NHS should prioritise the treatment of sick babies, says NICE in new guidelines
The healthcare guidance body, NICE, has today (22 August) published new guidelines on the use of antibiotics for the prevention and treatment of early-onset (within 72 hours of birth) neonatal infection. The guidance recommends that the NHS needs to prioritise the treatment of sick babies and use antibiotics appropriately to avoid the development of bacterial resistance to antibiotics.
Early-onset neonatal bacterial infection is a major cause of mortality and morbidity in newborn babies. It is the cause of death for 1 in 4 babies who develop it, even when they are given antibiotics. These infections are usually caused by organisms from the mother's genital tract, including group B Streptococcus (GBS), E.coli, Pseudomonas and Klebsiella. Such infections may develop suddenly and rapidly, with mortality particularly high in premature babies and those with a low birth weighti. They may also lead to the development of cortical lesionsii in the brain, and so subsequently cause neuro-developmental delay.
The new guideline makes a number of recommendations, including:
- A framework based on risk factors and clinical indicators should be used to identify and treat babies with an increased likelihood of having an early-onset neonatal infection.
- Intrapartum antibiotic prophylaxisiii should be offered in a timely manner to women whose babies are at higher risk of infection.
- Babies with suspected early-onset neonatal infection should receive antibiotics as quickly as possible (within 1 hour of the decision to treat).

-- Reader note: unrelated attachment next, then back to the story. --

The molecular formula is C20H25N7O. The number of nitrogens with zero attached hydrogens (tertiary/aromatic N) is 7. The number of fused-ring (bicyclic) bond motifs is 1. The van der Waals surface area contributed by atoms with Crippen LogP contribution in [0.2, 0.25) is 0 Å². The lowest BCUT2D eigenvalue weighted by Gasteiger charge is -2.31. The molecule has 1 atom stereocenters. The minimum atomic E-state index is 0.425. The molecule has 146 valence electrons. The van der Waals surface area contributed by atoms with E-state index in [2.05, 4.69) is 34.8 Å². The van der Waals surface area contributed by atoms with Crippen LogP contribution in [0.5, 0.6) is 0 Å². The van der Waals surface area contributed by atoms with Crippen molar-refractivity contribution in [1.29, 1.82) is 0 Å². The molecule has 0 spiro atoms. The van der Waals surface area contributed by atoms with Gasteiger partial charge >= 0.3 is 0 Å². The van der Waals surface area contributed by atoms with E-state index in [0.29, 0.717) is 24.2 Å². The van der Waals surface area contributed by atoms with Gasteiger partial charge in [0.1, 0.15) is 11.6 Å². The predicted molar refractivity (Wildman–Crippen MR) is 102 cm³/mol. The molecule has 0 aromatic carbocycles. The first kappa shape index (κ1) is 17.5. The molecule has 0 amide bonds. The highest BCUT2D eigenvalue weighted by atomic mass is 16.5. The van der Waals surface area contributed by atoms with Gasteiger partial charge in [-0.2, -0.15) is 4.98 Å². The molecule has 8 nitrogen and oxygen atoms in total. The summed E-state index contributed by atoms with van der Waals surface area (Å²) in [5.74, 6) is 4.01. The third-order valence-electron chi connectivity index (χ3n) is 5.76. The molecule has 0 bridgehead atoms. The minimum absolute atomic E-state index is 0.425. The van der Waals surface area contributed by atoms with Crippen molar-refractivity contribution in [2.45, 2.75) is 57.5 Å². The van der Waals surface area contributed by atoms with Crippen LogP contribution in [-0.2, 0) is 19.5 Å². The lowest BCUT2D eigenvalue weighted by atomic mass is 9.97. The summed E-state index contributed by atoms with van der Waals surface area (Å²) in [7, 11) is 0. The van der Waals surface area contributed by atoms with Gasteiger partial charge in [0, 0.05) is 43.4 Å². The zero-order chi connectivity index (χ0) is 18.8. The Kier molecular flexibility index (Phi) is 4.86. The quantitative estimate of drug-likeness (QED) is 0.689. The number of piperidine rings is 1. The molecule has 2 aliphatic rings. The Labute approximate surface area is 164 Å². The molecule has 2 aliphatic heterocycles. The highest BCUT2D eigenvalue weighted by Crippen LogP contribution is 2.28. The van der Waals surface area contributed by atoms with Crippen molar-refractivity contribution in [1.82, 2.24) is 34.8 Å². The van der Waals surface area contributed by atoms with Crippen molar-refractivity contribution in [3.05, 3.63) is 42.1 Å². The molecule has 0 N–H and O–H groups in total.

- Benzylpenicillin and gentamicin should be used in combination as the first-choice antibiotic regimen for treating suspected early onset neonatal infection.
- When starting antibiotic treatment in babies with risk factors for infection or clinical indicators of possible infection, perform a blood culture before administering the first dose.
Professor Mark Baker, Director of the Centre for Clinical Practice at NICE said: “Early onset neonatal infection can be very serious and, at present, there is much variation in how it is managed, with sometimes unnecessary delays in recognising and treating sick babies. Many babies are receiving antibiotics needlessly, and consequently, there is concern that the effectiveness of antibiotics is being reduced because of the development of resistance to them. I am sure this new guideline will be welcomed as a useful tool for all those healthcare professionals working in this area.”
Mark Turner, Senior Lecturer and Consultant in Neonatology, University of Liverpool and Liverpool Women's NHS Foundation Trust and chair of the guideline development group said: “I was very pleased to be involved in the development of these important new guidelines which set out clear recommendations for those treating and managing neonatal infection. The NHS needs to prioritise treatment for sick babies as well as ensure antibiotics are used sensibly.”